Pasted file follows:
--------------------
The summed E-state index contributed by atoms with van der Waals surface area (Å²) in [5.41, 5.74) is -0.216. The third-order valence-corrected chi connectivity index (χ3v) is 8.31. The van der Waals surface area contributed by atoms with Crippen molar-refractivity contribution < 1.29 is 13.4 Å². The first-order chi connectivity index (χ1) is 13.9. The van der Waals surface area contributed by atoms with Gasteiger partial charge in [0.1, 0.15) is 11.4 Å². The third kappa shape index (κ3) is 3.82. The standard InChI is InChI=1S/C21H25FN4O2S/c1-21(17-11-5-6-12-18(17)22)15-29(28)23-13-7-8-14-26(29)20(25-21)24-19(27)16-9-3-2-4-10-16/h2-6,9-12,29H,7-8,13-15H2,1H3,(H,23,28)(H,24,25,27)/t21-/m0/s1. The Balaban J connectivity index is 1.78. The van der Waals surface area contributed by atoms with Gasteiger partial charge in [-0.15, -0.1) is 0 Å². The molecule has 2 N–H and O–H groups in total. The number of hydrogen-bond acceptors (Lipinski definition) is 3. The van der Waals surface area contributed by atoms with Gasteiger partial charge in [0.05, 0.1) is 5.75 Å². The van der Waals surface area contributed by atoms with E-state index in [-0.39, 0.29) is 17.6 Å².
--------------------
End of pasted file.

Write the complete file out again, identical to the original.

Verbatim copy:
The summed E-state index contributed by atoms with van der Waals surface area (Å²) in [5.41, 5.74) is -0.216. The third-order valence-corrected chi connectivity index (χ3v) is 8.31. The van der Waals surface area contributed by atoms with Crippen molar-refractivity contribution < 1.29 is 13.4 Å². The first-order chi connectivity index (χ1) is 13.9. The van der Waals surface area contributed by atoms with Gasteiger partial charge in [0.1, 0.15) is 11.4 Å². The third kappa shape index (κ3) is 3.82. The standard InChI is InChI=1S/C21H25FN4O2S/c1-21(17-11-5-6-12-18(17)22)15-29(28)23-13-7-8-14-26(29)20(25-21)24-19(27)16-9-3-2-4-10-16/h2-6,9-12,29H,7-8,13-15H2,1H3,(H,23,28)(H,24,25,27)/t21-/m0/s1. The Balaban J connectivity index is 1.78. The van der Waals surface area contributed by atoms with Gasteiger partial charge in [-0.15, -0.1) is 0 Å². The molecule has 2 N–H and O–H groups in total. The number of hydrogen-bond acceptors (Lipinski definition) is 3. The van der Waals surface area contributed by atoms with Gasteiger partial charge in [0.05, 0.1) is 5.75 Å². The van der Waals surface area contributed by atoms with E-state index in [-0.39, 0.29) is 17.6 Å².